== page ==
Amid the gloom, however, there is still hope for those fighting the Nationality and Borders Bill and the Rwanda deal. The House of Lords has defeated the Borders Bill twice already and, as it stands, the Lords are likely to reject the offshoring and offloading of asylum seekers and refugees to third countries like Rwanda. And time is running out for the Government. The Queen’s speech is due on the 10th of May and, if the Government can’t pass the Borders Bill by the time of the speech, then there is a chance of it being dropped altogether. The House of Lords will debate the Nationality and Borders Bill on Tuesday the 26th of April. We have to hope that they will again reject the government’s proposals. However, we can also act. As with MPs and MSPs, people can find out how individual Lords have voted and write to support or reprimand their decisions. Unlike MPs, however, the Lords do not have constituencies – so you can write to any and all of them. Those that deserve our support and thanks include Lords Dubs, Rosser, Paddick and Kerr and Ladies Lister and Stroud and Chakrabarti. By contrast, those Members of the House of Lords that need to be written to in order to demonstrate our anger and disdain at their support for the plans to offshore people seeking asylum are all those that voted against amendment 35 on the 2nd of March concerning offshoring (and the subsequent vote on the 4th of April). As with so many discussions that concern the Nationality and Borders Bill, these discussions took place with very little vocal support for the Government’s plans. Nevertheless, 155 Members of the Lords supported the Government’s plans.

The Lords regularly act without much attention from the public but this must stop. It is for this reason that we publish the full list of those 155 Members of the House of Lords that voted against the amendment concerning the offshoring of asylum seekers:

Lord Altrincham, Baroness Anelay of St Johns , Lord Arbuthnot of Edrom, The Earl of Arran, Lord Ashton of Hyde, Lord Astor of Hever, Earl Attlee, Lord Balfe, Baroness Barran, Lord Bellingham, Lord Benyon ,Lord Bethell ,Baroness Blackwood of North Oxford, Baroness Bloomfield of Hinton Waldrist, Lord Borwick, Baroness Brady, Viscount Bridgeman, Lord Bridges of Headley, Lord Browne of Belmont, Lord Brownlow of Shurlock Row, Lord Caine , Lord Carlile of Berriew, Lord Carrington of Fulham, Earl Cathcart, Baroness Chisholm of Owlpen, Lord Choudrey, Lord Colgrain, Lord Colwyn, Lord Cormack, The Earl of Courtown, Lord Crathorne, Lord Cruddas, Lord Davies of Gower, Lord Dobbs, Lord Dodds of Duncairn, The Earl of Dundee, Baroness Eaton, Baroness Eccles of Moulton, Lord Empey, Baroness Evans of Bowes Park, Lord Fairfax of Cameron, Lord Faulks, Lord Fellowes of West Stafford, Baroness Fleet, Baroness Fookes, Lord Forsyth of Drumlean, Baroness Foster of Oxton, Lord Framlingham, Baroness Fraser of Craigmaddie, Lord Frost, Lord Garnier, Lord Geddes, Lord Glenarthur, Baroness Goldie, Viscount Goschen, Lord Greenhalgh, Lord Griffiths of Fforestfach, Lord Grimstone of Boscobel, Lord Hamilton of Epsom, Lord Haselhurst, Lord Hayward, Lord Henley, Lord Herbert of South Downs, Lord Hill of Oareford, Baroness Hodgson of Abinger, Lord Hodgson of Astley Abbotts, Lord Holmes of Richmond, Baroness Hooper, Lord Horam, Lord Howard of Rising, Earl Howe, Lord Howell of Guildford, Baroness Jenkin of Kennington, Lord Johnson of Marylebone, Lord Jopling, Lord Kamall, Lord Kilclooney, Lord King of Bridgwater, Lord Lamont of Lerwick, Lord Lancaster of Kimbolton, Lord Lang of Monkton, Lord Lansley, The Earl of Leicester, Lord Leigh of Hurley, Lord Lingfield, The Earl of Liverpool, Lord Mackay of Clashfern, Lord Mancroft, Lord Marland, Lord Marlesford, Lord Maude of Horsham, Lord McCrea of Magherafelt and Cookstown, Lord McInnes of Kilwinning, Lord McLoughlin, Baroness Meyer, The Duke of Montrose, Baroness Morgan of Cotes, Lord Morrow, Lord Moylan, Lord Moynihan, Lord Naseby, Baroness Neville-Rolfe, Baroness Newlove, Baroness Nicholson of Winterbourne, Lord Northbrook, Lord Norton of Louth, Lord Offord of Garvel, Lord Parkinson of Whitley Bay, Lord Patten of Barnes, Baroness Penn, Lord Pickles, Baroness Pidding, Lord Polak, Lord Porter of Spalding, Lord Randall of Uxbridge, Baroness Rawlings, Lord Reay, Baroness Redfern, Lord Risby, Lord Robathan, Baroness Rock, Baroness Sanderson of Welton, Lord Sarfraz, Lord Sassoon, Baroness Sater, Baroness Seccombe, Lord Selkirk of Douglas, Baroness Shackleton of Belgravia, Lord Sharpe of Epsom, Lord Sheikh, Lord Sherbourne of Didsbury, The Earl of Shrewsbury, Lord Smith of Hindhead, Baroness Stedman-Scott, Lord Sterling of Plaistow, Lord Stewart of Dirleton, Baroness Stowell of Beeston, Lord Strathcarron, Lord Strathclyde, Lord Taylor of Holbeach, Viscount Trenchard, Lord True, Lord Vaizey of Didcot, Baroness Vere of Norbiton, Baroness Verma, Lord Wei, Lord Wharton of Yarm, Lord Whitby, Lord Willetts, Baroness Williams of Trafford, Lord Wolfson of Tredegar, Lord Young of Cookham, Viscount Younger of Leckie, and Lord de Mauley.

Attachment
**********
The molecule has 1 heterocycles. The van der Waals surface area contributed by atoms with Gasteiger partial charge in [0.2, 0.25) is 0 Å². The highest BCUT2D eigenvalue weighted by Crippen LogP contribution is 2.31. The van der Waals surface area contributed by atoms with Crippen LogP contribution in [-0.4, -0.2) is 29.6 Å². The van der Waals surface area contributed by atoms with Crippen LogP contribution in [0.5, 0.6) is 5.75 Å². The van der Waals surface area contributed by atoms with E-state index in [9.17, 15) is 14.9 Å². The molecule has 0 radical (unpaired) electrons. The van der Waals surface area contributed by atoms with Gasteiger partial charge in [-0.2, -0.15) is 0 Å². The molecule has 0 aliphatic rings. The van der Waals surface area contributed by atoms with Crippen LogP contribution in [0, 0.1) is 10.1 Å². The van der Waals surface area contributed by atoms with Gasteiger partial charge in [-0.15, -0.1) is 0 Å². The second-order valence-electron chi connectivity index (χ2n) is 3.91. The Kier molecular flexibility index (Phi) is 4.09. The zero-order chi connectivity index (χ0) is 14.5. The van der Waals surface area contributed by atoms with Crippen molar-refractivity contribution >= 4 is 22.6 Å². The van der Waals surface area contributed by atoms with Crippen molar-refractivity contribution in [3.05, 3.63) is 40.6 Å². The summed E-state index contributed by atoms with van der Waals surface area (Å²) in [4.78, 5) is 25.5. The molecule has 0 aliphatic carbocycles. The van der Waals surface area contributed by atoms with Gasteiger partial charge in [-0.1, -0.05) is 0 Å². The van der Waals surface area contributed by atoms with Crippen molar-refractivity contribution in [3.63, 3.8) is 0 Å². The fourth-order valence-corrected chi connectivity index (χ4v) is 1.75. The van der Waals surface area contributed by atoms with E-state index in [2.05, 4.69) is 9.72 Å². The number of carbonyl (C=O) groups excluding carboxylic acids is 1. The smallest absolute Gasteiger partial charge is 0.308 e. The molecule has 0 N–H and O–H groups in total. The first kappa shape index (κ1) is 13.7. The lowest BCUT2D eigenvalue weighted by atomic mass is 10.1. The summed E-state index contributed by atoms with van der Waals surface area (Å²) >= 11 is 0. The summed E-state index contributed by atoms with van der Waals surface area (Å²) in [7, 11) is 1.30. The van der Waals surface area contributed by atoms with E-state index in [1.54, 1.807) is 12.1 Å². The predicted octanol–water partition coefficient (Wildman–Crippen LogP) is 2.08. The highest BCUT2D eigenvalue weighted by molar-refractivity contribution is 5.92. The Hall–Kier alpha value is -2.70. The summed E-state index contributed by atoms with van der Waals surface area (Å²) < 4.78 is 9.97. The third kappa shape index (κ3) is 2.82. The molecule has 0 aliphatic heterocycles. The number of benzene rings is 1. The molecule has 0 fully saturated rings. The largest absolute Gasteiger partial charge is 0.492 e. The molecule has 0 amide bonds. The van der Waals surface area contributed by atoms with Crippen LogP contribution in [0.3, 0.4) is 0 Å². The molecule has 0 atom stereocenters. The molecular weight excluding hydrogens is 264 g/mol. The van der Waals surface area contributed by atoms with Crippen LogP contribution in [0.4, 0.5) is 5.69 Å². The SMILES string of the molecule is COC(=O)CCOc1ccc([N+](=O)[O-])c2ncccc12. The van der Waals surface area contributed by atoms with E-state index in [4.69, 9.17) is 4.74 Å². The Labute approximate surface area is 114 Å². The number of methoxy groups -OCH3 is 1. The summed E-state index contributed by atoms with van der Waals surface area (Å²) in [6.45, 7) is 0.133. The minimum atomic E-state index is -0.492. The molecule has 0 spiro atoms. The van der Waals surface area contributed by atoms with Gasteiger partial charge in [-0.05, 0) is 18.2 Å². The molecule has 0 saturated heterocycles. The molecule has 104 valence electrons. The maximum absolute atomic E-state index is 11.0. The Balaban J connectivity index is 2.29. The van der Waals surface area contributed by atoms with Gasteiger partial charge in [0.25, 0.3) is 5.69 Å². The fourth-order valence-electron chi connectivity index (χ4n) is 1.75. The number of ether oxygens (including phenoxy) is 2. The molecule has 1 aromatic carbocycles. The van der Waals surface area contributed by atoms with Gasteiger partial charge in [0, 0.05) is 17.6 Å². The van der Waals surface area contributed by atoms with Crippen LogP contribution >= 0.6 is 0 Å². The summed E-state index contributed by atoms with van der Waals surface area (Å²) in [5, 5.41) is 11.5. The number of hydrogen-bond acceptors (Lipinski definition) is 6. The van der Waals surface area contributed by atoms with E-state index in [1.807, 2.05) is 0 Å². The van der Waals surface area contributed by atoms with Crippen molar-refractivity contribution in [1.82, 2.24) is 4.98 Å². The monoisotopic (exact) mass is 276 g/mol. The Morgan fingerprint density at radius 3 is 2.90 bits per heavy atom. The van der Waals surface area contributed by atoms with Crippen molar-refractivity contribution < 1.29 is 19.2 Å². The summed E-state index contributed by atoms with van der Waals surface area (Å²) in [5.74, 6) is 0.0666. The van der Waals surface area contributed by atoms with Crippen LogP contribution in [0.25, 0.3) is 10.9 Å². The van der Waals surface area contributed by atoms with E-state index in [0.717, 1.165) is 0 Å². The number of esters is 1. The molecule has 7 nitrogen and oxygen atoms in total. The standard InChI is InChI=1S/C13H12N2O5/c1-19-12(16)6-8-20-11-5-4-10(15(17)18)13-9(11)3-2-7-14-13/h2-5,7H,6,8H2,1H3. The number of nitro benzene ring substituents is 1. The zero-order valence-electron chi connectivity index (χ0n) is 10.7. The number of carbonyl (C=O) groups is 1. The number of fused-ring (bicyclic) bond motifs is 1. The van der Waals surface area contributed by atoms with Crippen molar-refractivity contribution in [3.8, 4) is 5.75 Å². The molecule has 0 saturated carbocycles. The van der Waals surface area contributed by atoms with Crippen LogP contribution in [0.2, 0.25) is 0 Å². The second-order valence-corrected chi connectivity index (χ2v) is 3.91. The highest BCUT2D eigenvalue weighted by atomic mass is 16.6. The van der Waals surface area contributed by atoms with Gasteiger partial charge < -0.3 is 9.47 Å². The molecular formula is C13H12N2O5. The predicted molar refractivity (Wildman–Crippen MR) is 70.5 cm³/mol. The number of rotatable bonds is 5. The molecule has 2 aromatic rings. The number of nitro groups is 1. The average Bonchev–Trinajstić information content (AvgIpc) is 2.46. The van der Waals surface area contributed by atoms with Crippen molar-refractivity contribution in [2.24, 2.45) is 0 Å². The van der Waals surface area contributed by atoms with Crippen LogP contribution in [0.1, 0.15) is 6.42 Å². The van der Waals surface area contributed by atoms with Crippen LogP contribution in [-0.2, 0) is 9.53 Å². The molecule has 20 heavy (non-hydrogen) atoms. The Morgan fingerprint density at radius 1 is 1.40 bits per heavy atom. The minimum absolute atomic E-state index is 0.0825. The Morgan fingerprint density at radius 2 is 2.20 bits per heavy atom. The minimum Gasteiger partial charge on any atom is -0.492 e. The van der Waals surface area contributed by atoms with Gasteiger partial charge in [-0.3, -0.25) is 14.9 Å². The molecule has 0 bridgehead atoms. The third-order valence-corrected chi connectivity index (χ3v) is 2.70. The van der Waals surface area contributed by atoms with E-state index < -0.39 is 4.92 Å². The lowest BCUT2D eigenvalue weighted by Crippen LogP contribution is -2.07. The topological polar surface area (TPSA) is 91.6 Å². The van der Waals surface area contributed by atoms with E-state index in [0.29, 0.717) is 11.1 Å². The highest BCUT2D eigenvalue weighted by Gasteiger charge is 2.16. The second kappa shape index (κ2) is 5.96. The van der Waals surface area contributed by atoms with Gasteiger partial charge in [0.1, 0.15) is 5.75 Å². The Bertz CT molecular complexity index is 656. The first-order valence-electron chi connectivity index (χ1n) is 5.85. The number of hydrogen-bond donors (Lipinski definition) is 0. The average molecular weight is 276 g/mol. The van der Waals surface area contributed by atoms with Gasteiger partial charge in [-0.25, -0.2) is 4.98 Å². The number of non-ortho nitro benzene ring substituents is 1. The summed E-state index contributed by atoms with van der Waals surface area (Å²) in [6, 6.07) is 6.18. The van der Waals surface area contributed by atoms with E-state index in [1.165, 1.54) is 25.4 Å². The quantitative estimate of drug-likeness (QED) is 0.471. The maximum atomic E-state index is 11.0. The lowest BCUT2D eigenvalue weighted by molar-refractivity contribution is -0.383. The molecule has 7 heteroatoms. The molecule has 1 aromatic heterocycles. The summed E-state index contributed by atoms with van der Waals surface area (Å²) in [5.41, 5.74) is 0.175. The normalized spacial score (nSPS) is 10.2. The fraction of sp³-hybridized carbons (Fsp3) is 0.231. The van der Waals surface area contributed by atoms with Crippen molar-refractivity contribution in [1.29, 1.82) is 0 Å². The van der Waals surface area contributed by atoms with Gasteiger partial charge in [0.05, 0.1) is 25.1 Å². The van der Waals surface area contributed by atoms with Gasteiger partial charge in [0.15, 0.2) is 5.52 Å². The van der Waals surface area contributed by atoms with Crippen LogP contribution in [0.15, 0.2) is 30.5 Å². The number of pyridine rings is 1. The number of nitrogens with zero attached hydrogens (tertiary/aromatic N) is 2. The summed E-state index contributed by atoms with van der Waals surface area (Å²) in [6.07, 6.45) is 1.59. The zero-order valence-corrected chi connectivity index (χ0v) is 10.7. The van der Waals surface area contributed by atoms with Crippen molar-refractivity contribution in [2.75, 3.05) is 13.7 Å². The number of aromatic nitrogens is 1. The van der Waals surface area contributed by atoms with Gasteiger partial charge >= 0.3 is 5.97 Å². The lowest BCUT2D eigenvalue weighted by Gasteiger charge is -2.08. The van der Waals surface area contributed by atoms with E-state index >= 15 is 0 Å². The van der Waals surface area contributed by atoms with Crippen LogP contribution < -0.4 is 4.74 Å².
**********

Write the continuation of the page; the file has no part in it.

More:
First published: 26 April 2022